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Kurd rebels ‘open’ to political deal, disarming

A Kurdish guerrilla group whose northern Iraq bases Turkey has threatened to attack said Friday it was “open” to discussing a political settlement that could lead to laying down arms.
/ Source: The Associated Press

A Kurdish guerrilla group whose northern Iraq bases Turkey has threatened to attack said Friday it was “open” to discussing a political settlement that could lead to laying down arms.

The Kurdistan Workers Party, or PKK, said it was “open to dialogue based on a political project to start a process which will totally exclude arms,” according to the Firat news agency, which is close to the group.

Though it proposes trying to solve the Kurdish question peacefully, PKK is considered a terrorist group by Turkey, the European Union and the United States.

Also Friday, Turkish prosecutors launched a probe into the pro-Kurdish Democratic Society Party after it demanded autonomy for Kurds living in the country’s southeast. The prosecutor’s office in Ankara said it will examine the party’s statements to determine whether they violate Turkish laws against separatism and other organizing.

The action came amid heightened tensions over how the country should deal with separatist Kurdish rebels. “Anyone who has destructive aims and goals against this country is the enemy of the Turkish people,” Prime Minister Recep Tayyip Erdogan said.

Troops poised to strike
Turkish troops are poised for a possible cross-border offensive against PKK hideouts in northern Iraq. A series of hit-and-run attacks by rebels has left nearly 50 dead, primarily soldiers, since Sept. 29.

Government and military officials recently discussed how a cross-border operation should be organized, in case the government decides to launch one, Turkey’s top general said Friday, according to the private NTV television.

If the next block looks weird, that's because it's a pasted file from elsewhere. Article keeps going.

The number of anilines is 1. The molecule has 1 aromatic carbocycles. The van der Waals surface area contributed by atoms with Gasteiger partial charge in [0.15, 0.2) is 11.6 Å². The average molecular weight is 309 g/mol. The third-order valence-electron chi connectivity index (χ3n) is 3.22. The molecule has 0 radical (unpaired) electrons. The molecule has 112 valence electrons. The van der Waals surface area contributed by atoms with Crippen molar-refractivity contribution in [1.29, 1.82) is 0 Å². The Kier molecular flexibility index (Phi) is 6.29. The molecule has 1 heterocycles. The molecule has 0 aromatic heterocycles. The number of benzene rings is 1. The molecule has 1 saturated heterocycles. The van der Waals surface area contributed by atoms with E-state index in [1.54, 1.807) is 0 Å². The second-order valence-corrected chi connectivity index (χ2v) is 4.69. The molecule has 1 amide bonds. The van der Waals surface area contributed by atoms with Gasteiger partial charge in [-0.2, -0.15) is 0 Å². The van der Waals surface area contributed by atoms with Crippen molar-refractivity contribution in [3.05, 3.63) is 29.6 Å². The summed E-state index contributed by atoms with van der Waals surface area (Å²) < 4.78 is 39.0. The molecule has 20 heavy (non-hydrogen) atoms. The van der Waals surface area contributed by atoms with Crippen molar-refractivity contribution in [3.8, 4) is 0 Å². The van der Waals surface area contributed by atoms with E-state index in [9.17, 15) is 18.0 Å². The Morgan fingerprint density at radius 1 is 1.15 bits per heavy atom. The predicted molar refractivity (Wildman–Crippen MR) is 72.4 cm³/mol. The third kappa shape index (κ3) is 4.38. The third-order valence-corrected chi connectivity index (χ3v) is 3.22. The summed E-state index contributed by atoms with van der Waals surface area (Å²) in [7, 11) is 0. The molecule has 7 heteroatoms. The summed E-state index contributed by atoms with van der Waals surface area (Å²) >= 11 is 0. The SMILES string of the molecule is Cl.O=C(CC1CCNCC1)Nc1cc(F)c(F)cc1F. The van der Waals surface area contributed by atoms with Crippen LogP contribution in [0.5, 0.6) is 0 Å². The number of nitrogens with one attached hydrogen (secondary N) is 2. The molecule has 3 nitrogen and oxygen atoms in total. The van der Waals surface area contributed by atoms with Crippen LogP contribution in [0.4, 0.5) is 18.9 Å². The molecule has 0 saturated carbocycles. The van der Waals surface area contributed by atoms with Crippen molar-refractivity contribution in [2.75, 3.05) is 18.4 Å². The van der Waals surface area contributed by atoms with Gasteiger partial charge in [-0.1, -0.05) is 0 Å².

Gen. Yasar Buyukanit told reporters that the government consulted with the military shortly after Oct. 21, when a rebel ambush killed 12 soldiers. The military is ready for a cross-border operation, he said.

The Democratic Society Party, which won 20 seats in parliament in July elections, demanded more rights for the Kurdish minority and autonomy for the Kurds living in the southeast.

“It is envisaged that each autonomous section is represented with its own colors and symbols and creates its own democratic administration, although the national flag and official language remain valid for the entire nation of Turkey,” the party said in a statement Friday.

During its congress a day earlier, the party elected Nurettin Demirtas chairman, and he quickly pressed for rights for Kurds similar to those granted to Turks in Bulgaria.

Demirtas was once convicted of membership in the PKK as a student and spent some 10 years in prison. He replaced Ahmet Turk, who stepped down from the party’s chairmanship for health reasons.

Group calls for decentralization
The Democratic Society Party also called for decentralization and the establishment of regional assemblies, which would independently be in charge of social services, education, cultural activities and developing regional economies.

Under the proposed model, the governors who are now appointed by the central government also would receive orders from the regional assemblies, the party said.

The party also called for the recognition of Kurds in Turkey as a distinct minority and said it was ready to broker peace between Turkey and Kurdish rebels. Around one-fifth of Turkey’s 70 million people are Kurds.

Turkey refuses to recognize its Kurdish population as a distinct minority. It has allowed some cultural rights such as limited broadcasts in the Kurdish language and private Kurdish language courses with the prodding of the European Union, but Kurdish politicians say the measures fall short of their expectations.

During the communist era, Bulgaria’s Turks were under pressure to change their names and were deprived of the right to use their language, religion and customs.

That ended in 1989 after 320,000 people fled to Turkey, leading to international pressure on the Bulgarian government to give rights to the remaining Turks. Most of the Turks who fled to Turkey later returned to Bulgaria.

“In Bulgaria, the problems of Turks were solved by giving them rights. We also want to solve these problems through democratic autonomy and the constitution,” daily Milliyet quoted Demirtas as saying.